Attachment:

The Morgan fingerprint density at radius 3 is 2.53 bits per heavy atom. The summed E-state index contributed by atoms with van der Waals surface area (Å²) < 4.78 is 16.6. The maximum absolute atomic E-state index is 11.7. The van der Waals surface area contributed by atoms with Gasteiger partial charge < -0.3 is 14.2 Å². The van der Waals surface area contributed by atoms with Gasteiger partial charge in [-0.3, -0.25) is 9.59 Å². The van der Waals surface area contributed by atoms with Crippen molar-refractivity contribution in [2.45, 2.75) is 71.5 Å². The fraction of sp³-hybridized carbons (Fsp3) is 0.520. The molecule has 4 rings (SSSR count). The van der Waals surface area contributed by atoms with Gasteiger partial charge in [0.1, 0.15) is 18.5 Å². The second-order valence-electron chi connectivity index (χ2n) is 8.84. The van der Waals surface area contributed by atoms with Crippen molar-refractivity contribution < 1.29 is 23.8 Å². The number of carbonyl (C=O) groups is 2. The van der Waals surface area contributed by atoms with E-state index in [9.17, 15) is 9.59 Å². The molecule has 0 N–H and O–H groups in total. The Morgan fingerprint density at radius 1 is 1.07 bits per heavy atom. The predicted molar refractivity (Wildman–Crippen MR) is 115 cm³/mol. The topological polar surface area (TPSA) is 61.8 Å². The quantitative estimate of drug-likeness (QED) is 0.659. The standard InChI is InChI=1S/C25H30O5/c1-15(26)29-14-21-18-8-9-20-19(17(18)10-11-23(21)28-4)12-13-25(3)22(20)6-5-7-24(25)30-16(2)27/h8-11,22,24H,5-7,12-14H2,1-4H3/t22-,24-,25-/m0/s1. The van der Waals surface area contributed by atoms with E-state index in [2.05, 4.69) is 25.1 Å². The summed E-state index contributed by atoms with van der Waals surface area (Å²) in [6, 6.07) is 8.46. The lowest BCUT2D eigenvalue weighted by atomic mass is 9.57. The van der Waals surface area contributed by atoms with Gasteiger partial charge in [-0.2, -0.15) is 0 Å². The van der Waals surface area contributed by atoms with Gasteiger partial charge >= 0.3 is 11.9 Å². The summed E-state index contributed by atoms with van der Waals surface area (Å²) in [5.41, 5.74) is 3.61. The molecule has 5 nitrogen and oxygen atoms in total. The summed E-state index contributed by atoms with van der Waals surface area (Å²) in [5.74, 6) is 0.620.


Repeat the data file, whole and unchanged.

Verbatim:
The Morgan fingerprint density at radius 3 is 2.53 bits per heavy atom. The summed E-state index contributed by atoms with van der Waals surface area (Å²) < 4.78 is 16.6. The maximum absolute atomic E-state index is 11.7. The van der Waals surface area contributed by atoms with Gasteiger partial charge < -0.3 is 14.2 Å². The van der Waals surface area contributed by atoms with Gasteiger partial charge in [-0.3, -0.25) is 9.59 Å². The van der Waals surface area contributed by atoms with Crippen molar-refractivity contribution in [2.45, 2.75) is 71.5 Å². The fraction of sp³-hybridized carbons (Fsp3) is 0.520. The molecule has 4 rings (SSSR count). The van der Waals surface area contributed by atoms with Gasteiger partial charge in [0.1, 0.15) is 18.5 Å². The second-order valence-electron chi connectivity index (χ2n) is 8.84. The van der Waals surface area contributed by atoms with Crippen molar-refractivity contribution < 1.29 is 23.8 Å². The number of carbonyl (C=O) groups is 2. The van der Waals surface area contributed by atoms with E-state index in [9.17, 15) is 9.59 Å². The molecule has 0 N–H and O–H groups in total. The Morgan fingerprint density at radius 1 is 1.07 bits per heavy atom. The predicted molar refractivity (Wildman–Crippen MR) is 115 cm³/mol. The topological polar surface area (TPSA) is 61.8 Å². The quantitative estimate of drug-likeness (QED) is 0.659. The standard InChI is InChI=1S/C25H30O5/c1-15(26)29-14-21-18-8-9-20-19(17(18)10-11-23(21)28-4)12-13-25(3)22(20)6-5-7-24(25)30-16(2)27/h8-11,22,24H,5-7,12-14H2,1-4H3/t22-,24-,25-/m0/s1. The van der Waals surface area contributed by atoms with E-state index in [2.05, 4.69) is 25.1 Å². The summed E-state index contributed by atoms with van der Waals surface area (Å²) in [6, 6.07) is 8.46. The lowest BCUT2D eigenvalue weighted by atomic mass is 9.57. The van der Waals surface area contributed by atoms with Gasteiger partial charge in [-0.2, -0.15) is 0 Å². The van der Waals surface area contributed by atoms with Gasteiger partial charge >= 0.3 is 11.9 Å². The summed E-state index contributed by atoms with van der Waals surface area (Å²) in [5.41, 5.74) is 3.61. The molecule has 5 nitrogen and oxygen atoms in total. The summed E-state index contributed by atoms with van der Waals surface area (Å²) in [5.74, 6) is 0.620.